If production remains at its current rate, the planet is expected to run out of many essential resources throughout the next century:

The fossil fuels oil, gas and uranium, are expected to run out in the 2040s, with the last lump of coal being mined in the 2050s. 

Fresh supplies of zinc, silver, copper and gold will also be finished, within the next decade. 

The ocean is suspected to contain more plastic than fish by 2050. Maybe even earlier if the plastic inside of the fish is included. The world’s largest landfill site is the Ghazipur garbage dump in India, which at one point was taller than the Taj Mahal (73m). 

A circular economy seeks to eliminate waste disposed of in the ocean and minimise the use of landfills. 

 

The circular economy model of production

A circular economy respects the space restrictions of current methods of production and waste, as well as the limit of materials and the environment.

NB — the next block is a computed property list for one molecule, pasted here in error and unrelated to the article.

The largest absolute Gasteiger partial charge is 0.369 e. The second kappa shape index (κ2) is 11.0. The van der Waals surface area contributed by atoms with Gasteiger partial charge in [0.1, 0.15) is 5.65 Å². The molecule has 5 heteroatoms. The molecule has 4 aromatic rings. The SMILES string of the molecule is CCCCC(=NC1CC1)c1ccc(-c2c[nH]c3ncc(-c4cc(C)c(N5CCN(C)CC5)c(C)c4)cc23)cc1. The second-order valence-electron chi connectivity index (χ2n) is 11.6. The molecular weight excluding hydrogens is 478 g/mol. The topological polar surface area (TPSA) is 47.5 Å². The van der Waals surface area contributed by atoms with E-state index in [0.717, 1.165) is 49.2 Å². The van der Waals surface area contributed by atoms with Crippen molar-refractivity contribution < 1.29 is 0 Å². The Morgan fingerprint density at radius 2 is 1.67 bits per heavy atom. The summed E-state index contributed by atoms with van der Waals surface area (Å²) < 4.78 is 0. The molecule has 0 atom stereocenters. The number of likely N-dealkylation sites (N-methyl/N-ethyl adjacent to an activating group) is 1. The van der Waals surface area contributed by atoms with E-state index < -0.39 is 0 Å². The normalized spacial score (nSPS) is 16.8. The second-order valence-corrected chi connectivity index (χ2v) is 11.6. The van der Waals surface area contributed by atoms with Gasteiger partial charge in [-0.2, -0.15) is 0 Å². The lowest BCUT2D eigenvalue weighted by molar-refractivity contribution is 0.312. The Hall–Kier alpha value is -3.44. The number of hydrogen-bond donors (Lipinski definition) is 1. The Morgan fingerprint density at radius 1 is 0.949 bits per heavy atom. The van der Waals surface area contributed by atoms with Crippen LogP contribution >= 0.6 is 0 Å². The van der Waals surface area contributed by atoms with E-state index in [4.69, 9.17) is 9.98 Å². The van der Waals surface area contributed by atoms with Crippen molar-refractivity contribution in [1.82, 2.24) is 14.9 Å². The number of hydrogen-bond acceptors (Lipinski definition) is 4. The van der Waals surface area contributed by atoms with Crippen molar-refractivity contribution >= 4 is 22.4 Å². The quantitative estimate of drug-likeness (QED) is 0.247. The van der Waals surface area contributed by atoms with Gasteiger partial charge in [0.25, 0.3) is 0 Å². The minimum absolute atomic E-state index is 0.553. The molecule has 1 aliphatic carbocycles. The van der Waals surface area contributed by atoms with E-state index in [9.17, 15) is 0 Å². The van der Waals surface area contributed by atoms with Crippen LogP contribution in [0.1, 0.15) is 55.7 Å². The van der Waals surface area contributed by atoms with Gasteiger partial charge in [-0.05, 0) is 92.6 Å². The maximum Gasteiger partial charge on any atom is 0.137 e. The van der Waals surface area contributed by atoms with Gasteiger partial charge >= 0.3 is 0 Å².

Make: Manufacturers create something, with its future in mind. For example, 

Use: The consumer buys the item and uses it. When the item has served its purpose, the consumer can return the item to the manufacturer or take it to a dedicated location where it can be repurposed. 

Recycle: The item is taken away to be recycled, reused or repaired and begins its journey again, in the circular economy. 

 

Who is implementing a circular economy?

As reported by Sustainability, retailer H&M has started a new initiative, Looop, where customers can donate their old or unwanted clothes at their local branch. These items are sent off to be remade into new products and sold to a new consumer.

Water, our planet's most precious resource, is naturally recycled - we collect water, use it and then flush it away. It is believed that every water molecule has been drunk at least four times, including by dinosaurs. So it’s only natural for recycling to permeate every other aspect of our lives in the circular economy.